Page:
God has filled the Scriptures with glorious promises for the humble. He promises to “give grace to the humble” (1 Peter 5:5), to lift up the humble (1 Peter 5:6), to hear the prayers of the humble (2 Chronicles 7:14), to lead and guide the humble (Psalms 25:9), and to “adorn the humble with salvation” (Psalms 149:4). In light of such promises, every Christian should be prayerfully and passionately pursuing humility.
Yet we must be careful.
We must be careful because sometimes what we define as “humility” is anything but humility. Thankfully, 1 Peter 4:10-11 provides three key insights that help guard us from a false understanding of what humility is.
@@We must be careful because sometimes what we define as “humility” is anything but humility.@@
“Each of you should use whatever gift you have received to serve others, as faithful stewards of God’s grace in its various forms. If anyone speaks, they should do so as one who speaks the very words of God. If anyone serves, they should do so with the strength God provides, so that in all things God may be praised through Jesus Christ. To him be the glory and the power for ever and ever. Amen.”
1. True Humility Recognizes Its Gifts
The Apostle Peter writes, “each of you should use whatever gift…” It is impossible to obey this command unless we acknowledge that we have certain gifts and talents. Yet oftentimes we make the error of thinking that humility is found in acting as if we have nothing to offer. Convincing ourselves or others that “we have nothing special” may look like humility, but it is not humility. To the contrary, it is arrogant to deny the gifts God has graciously given to us.
Because to live as if we are less gifted than we are is to deny God the glory he deserves for gifting us as he has. It also means we cannot obey the command of 1 Peter 4:10, and disobedience is always rooted in pride rather than humility.
2. True Humility Recognizes the Source of Its Gifts
Some people have no problem recognizing their gifts. They are very aware – and want you to be very aware – of their special gifts and talents. Yet that does not mean they are humble. It is not enough for us to merely recognize our gifts, we must also recognize the source of our gifts.
Peter writes, “Each of you should use whatever gift you have received,” (revealing that your gifts did not come from you), “as faithful stewards of God’s grace” (revealing that your gifts did come from God). The arrogant person knows they’re gifted but takes credit for their gifts. The humble person knows they’re gifted but credits God as the source of their gifts.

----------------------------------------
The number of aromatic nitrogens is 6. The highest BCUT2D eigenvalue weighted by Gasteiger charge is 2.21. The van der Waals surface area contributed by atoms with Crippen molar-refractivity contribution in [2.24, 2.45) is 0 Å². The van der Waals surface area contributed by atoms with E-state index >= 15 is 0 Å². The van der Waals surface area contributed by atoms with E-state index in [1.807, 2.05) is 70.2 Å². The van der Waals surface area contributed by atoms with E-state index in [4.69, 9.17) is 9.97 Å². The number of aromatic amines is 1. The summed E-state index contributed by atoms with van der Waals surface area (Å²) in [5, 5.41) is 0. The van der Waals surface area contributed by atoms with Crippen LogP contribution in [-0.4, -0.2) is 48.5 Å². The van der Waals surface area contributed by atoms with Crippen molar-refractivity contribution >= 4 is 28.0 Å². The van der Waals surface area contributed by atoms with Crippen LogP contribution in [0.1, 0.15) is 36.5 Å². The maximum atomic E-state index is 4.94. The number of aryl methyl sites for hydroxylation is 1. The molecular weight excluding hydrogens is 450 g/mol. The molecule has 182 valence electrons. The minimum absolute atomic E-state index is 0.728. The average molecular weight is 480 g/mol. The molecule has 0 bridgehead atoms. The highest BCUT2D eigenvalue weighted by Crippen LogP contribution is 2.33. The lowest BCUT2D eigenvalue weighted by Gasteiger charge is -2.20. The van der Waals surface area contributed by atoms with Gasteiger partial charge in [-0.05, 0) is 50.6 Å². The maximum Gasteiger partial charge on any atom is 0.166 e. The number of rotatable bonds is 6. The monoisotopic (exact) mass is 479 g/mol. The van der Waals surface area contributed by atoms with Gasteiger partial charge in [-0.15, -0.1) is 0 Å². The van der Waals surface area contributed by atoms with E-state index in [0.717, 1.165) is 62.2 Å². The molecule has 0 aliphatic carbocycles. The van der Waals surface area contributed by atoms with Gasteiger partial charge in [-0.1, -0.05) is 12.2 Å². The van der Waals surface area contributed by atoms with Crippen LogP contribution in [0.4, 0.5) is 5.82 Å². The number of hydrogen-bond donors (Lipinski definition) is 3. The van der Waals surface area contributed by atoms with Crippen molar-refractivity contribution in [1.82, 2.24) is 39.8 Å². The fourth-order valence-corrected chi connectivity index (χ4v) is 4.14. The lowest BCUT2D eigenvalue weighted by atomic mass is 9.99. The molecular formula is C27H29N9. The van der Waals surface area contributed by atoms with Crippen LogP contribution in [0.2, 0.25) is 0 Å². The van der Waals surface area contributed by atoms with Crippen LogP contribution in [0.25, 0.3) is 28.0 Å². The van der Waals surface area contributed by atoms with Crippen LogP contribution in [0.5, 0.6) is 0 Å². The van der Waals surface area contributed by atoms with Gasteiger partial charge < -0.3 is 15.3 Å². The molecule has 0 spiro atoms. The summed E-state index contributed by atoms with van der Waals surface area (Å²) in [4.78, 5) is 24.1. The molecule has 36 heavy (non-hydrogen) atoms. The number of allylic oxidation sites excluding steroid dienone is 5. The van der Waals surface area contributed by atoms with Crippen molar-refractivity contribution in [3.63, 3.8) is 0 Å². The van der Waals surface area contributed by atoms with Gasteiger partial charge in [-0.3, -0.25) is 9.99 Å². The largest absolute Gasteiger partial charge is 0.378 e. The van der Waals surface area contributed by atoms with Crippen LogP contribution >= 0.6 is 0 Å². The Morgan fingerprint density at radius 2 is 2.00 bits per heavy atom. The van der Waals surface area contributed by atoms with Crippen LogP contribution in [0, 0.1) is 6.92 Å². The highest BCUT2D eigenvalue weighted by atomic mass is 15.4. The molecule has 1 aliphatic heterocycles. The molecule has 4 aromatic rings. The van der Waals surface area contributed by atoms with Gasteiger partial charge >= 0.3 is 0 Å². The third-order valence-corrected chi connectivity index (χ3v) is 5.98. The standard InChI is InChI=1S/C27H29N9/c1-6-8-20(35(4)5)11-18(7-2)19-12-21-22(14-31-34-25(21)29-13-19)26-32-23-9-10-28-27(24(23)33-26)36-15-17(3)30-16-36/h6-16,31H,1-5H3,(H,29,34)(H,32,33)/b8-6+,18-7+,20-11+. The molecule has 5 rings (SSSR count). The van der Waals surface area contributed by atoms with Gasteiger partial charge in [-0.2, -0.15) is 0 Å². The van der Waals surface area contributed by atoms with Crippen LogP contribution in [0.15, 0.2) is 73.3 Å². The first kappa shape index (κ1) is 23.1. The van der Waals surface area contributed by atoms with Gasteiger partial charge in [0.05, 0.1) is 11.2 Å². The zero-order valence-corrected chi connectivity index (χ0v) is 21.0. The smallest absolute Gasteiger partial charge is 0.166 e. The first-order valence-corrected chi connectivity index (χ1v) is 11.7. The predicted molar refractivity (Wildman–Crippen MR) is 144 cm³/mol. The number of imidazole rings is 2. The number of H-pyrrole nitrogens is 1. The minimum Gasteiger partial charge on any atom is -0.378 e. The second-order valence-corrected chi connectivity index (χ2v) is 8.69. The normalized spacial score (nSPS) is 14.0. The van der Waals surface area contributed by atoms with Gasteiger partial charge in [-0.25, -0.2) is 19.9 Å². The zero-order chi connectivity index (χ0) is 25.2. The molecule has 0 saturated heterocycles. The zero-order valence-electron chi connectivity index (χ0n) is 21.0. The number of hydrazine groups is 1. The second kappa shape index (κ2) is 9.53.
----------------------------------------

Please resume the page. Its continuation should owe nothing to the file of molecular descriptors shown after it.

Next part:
3. True Humility Uses Its Gifts to Draw Attention to the Giver of the Gift
Though the first two elements above are necessary for true humility they are not sufficient for true humility. One can recognize their gifts and acknowledge God as the source of their gifts while still having an enormously arrogant heart (just watch a televised award show for examples). This is because true humility requires both of the first two elements as well as a third.
After urging Christians to acknowlege their gifts and the source of their gifts the Apostle Peter tells Christians to use those gifts. Yet he is not content with those gifts being used for any and every purpose. He has a very specific purpose in mind, “so that in all things God may be praised through Jesus Christ.”
@@Only those who are motivated by Jesus’ glory rather than their own are truly humble.@@
The arrogant person will use his gifts to draw attention and praise to himself. The humble person will use her gifts to draw attention and praise to Jesus. To the outside observer the two people may appear to be doing the same thing in the same way, but their inner motives are not hidden from God’s sight. Only those who are motivated by Jesus’ glory rather than their own are truly humble. And only those who are truly humble can claim the promises listed in the first paragraph of this post.
Is that you?
How have you been gifted?
Who do you credit as the source of your gifts and talents?
How do you use your gifts and talents and for whose honor?
Cole Brown is a Humble Beast author and speaker. He is the founding pastor of Emmaus Church, a multi-ethnic church in Portland, and now serves as a missionary helping plant churches in Mexico City, Mexico. Connect with him on twitter or facebook.